You should probably spend some time just learning before trying to start a business. While you’re doing that, it will help to work somewhere else—ideally somewhere that will expose you, not insulate you, from what daily life is like for most people. For this, NGO or “voluntourism” type work might actually be useful. For instance, Drew, Wave’s CEO, started thinking about money transfer after running a nonprofit selling hand-carts in Tanzania for a few years, and experiencing the pain of trying to send money to his own business.

The second important decision is what to work on. If you talk to a lot of people about their problems for a few months, you’ll be more of an expert than me on this—I’ve lived in Africa for a couple years, but I was already working for Wave at the time so didn’t look too hard for other ideas. That said, I’ll give some of my guesses.

The biggest business gaps in the developing world are the ones where products built in the developed world don’t generalize well to new contexts. For instance, credit/debit cards barely exist in developing countries, because most customers don’t have bank accounts and most merchants can’t afford a card terminal. You’ll find many other instances of that kind of gap.

Here are a few I’ve noticed. They’re skewed towards financial services, but should give you a general idea of the types of problems.2

Last, a few thoughts on how the “Silicon Valley startup playbook” needs to change in a developing-country context.

If you’re not local, you will make a lot more mistakes because you don’t understand your users or your context. It’s way harder to build a good product when your users can’t read, or when you have to spend two weeks chasing a telecom to get permission to send text messages. That means it’s even more important to learn quickly from your mistakes, and you should expect to iterate for a long time before finding product/market fit.

Even if you’re in an Anglophone country, you’ll need to be “bilingual” between local and tech-startup norms. At Wave, our internal culture emphasizes honesty, transparency and autonomy, which is very different from a typical, say, Senegalese work environment. Some of our most important hires were people who were exceptional at “code-switching” between the two—they helped us work much more smoothly with local partners, and made a huge difference to our product and strategy.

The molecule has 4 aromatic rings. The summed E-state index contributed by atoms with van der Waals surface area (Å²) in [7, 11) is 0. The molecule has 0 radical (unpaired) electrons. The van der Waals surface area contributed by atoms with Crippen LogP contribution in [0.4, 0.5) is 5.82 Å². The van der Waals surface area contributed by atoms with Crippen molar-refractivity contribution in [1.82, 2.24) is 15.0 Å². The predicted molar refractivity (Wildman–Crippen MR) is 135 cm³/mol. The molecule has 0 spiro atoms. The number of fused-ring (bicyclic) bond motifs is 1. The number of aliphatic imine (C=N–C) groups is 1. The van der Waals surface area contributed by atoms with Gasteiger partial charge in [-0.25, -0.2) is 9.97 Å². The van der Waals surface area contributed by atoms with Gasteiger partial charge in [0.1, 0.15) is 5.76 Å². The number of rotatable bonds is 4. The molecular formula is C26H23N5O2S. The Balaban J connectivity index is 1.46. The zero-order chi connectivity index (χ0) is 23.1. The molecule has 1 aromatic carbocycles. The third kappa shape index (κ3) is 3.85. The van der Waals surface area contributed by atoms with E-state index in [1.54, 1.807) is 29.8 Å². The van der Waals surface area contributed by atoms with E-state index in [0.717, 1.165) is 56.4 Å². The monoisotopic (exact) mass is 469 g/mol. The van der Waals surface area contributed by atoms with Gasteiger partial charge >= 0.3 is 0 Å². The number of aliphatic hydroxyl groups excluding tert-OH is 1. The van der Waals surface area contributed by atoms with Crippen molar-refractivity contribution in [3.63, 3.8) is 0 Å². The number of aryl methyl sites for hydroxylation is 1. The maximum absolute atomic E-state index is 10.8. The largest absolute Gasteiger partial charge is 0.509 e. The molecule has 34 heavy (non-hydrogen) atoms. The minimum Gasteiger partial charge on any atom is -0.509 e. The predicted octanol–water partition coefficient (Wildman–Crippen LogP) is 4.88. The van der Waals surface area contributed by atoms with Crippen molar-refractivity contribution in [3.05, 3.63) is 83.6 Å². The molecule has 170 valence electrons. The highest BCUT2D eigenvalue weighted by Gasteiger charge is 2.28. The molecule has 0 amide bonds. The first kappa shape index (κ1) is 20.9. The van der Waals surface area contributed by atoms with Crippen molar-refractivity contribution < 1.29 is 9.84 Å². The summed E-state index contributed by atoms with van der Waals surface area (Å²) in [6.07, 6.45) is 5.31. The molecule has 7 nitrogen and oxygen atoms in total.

If you’re in a country with weaker institutions, the risk of corruption or expropriation hurting your business is much higher. Compared to the developed world, it’s much harder to “fly under the radar” of either the government or your competitors, and they will also probably be less scrupulous. Start working on mitigating this risk (by having powerful, well-connected investors or business partners) earlier than you think you need to.

If you’ve read this far and are interested in starting (or joining) a company that helps people in emerging markets, I’m happy to talk more! Just get in touch.

Thanks to Eve Bigaj, Drew Durbin, and Lincoln Quirk for reading a draft of this post.

  1. The website only mentions international money transfer, because mobile money users don’t really browse the web. You can find the mobile money team’s minimum viable recruiting website here. ↩︎

  2. These are weakly held examples—you should validate them for yourself, thoroughly, if you’re interested in one. ↩︎


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Thanks for writing this!

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This is good info! Thanks for sharing your thoughts.

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I’m a bit uncomfortable with the framing of Africa as devoid of high product standards:

To be maniacally perfectionist, you need to be immersed in a culture with really high product standards (for instance, Silicon Valley).

Typically, people who look like they’re weirdly underperforming are actually optimizing a different metric, and it’s worth understanding what that is.

E.g., pre-modern subsistence farmers often pass up easy wins in efficiency and productivity because they’re not maximizing production but rather minimizing risk: https://acoup.blog/2020/07/24/collections-bread-how-did-they-make-it-part-i-farmers/

So, in your example of banks regularly running out of cash, I’m curious what was happening such that this was a rational response. Were the banks themselves having liquidity issues? Competing on other competencies? Lacking the skilled workers to diagnose and solve this problem?


To be clear, I don’t think most companies in Africa are “weirdly” underperforming, or underperforming that much more than, e.g., a typical second-tier bank in the US, which also has abjectly poor product standards (or did the last time I used one).

It seems tendentious to describe optimizing-for-a-different-metric as “typical.” I don’t think it’s worth, for instance, understanding whether people who score a zero on the Putnam are actually trying to write down the answer, or whether the typical failed startup was actually trying to increase their valuation. It’s a normal state of affairs to have wide variance in execution ability even among the set of people trying to optimize a given metric.

I have lots of theories about why other mobile money companies might make bad products, but given that making bad products is the default state of almost every company everywhere, it seems overdetermined enough that I don’t expect the answer(s) to be enlightening about anything in particular.

(I’ve edited one line of the post which made it sound like building good products is more trivial than it actually is.)